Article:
In addition to the churches there were other social organizations within the black community which played a significant role in maintaining stability, providing some leadership, and assimilating and socializing newcomers. Lodges such as the Elks, the Freemasons, the Odd Fellows, and the Knights of Pythias grew up in the years before and after the Civil War. The latter two, after long histories plagued with financial disasters and in-fighting among members, became defunct or inactive by 1900. The Freemasons and the Elks flourished. The Elks, located at 204 Goffe Street, and the Grand Prince Hall Lodge of Masons eventually purchased the building which had been the Goffe Street School. Membership in these fraternal orders or in the women’s auxiliaries associated with them provided some insurance and burial benefits, social activity for members, and standing within the community.
For younger men the Negro YMCA provided separate social and recreational activities for a number of years. Originally begun as a religious-ethical discussion group for upstanding young men, it became the Olympian Athletic Club in 1892 and occupied the Goffe Street School. In 1895 it affiliated with the YMCA and became a branch of the central New Haven “Y,” but it withdrew for several years when Negroes were prohibited from using the pool and gymnasium of the newly erected facilities downtown.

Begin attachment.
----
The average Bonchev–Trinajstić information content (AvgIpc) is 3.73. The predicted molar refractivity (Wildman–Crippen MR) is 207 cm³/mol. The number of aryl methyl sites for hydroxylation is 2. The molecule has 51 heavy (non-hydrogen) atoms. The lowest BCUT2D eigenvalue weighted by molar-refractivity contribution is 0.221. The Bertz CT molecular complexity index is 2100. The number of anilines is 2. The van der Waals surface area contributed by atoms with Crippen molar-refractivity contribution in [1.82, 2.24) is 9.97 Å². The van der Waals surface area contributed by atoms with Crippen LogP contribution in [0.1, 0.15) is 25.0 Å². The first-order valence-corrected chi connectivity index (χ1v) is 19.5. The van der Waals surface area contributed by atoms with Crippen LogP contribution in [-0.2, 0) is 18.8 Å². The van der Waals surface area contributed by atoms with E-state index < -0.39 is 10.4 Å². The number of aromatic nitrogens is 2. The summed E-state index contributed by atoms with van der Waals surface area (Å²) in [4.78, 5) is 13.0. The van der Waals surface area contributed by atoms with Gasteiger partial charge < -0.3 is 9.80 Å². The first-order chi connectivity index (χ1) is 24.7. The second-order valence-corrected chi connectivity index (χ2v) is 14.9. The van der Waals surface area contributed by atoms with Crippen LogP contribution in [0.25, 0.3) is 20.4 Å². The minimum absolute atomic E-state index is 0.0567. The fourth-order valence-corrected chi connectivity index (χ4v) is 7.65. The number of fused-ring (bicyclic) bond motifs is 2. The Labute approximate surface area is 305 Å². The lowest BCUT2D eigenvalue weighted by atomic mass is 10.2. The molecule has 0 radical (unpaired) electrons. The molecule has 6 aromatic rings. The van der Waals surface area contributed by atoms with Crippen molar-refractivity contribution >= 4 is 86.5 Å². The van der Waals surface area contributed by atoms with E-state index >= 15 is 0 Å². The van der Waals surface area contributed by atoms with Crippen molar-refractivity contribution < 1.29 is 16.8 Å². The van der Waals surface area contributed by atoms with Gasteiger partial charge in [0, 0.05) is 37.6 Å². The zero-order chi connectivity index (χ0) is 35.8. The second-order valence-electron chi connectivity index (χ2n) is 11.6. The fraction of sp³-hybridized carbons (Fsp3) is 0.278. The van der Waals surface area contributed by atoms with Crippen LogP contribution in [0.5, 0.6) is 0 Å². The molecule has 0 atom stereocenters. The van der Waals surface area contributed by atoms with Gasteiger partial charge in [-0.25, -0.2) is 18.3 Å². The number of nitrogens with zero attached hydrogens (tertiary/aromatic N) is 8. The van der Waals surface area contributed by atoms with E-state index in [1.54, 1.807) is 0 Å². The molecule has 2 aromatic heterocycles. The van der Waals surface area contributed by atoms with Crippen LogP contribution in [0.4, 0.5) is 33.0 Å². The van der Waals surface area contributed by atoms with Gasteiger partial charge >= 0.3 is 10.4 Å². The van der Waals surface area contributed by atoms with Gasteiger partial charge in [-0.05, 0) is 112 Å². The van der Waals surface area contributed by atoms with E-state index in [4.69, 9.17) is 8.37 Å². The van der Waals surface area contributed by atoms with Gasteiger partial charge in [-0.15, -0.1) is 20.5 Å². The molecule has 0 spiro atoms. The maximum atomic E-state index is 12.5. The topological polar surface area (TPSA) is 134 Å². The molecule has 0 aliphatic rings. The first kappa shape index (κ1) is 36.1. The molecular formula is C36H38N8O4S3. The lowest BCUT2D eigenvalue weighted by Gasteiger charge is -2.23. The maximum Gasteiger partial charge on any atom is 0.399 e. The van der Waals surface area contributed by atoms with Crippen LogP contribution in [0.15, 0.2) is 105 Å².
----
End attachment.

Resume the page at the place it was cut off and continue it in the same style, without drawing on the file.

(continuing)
In addition to the clubs and churches, there was and still is one settlement house that played an active and vital role in the Dixwell area of the city. The first ideas for the Dixwell Community House came out of the extensive programs for young people sponsored by the Dixwell Avenue Congregational Church. Beginning in 1924-25 many religious groups and individuals, black and white, participated in planning and fund raising for the new institution, which from its beginning was housed in its own building at 98 Dixwell Avenue. Financial backing was initially provided mostly by whites; however, the final fund raising drive to pay off the mortgage was an interracial project completed in 1936. The “Q House” provided recreational and educational activities for as many as 400 members under the age of 18. It sponsored dances, discussions, and even an annual Negro Health Week for a number of years.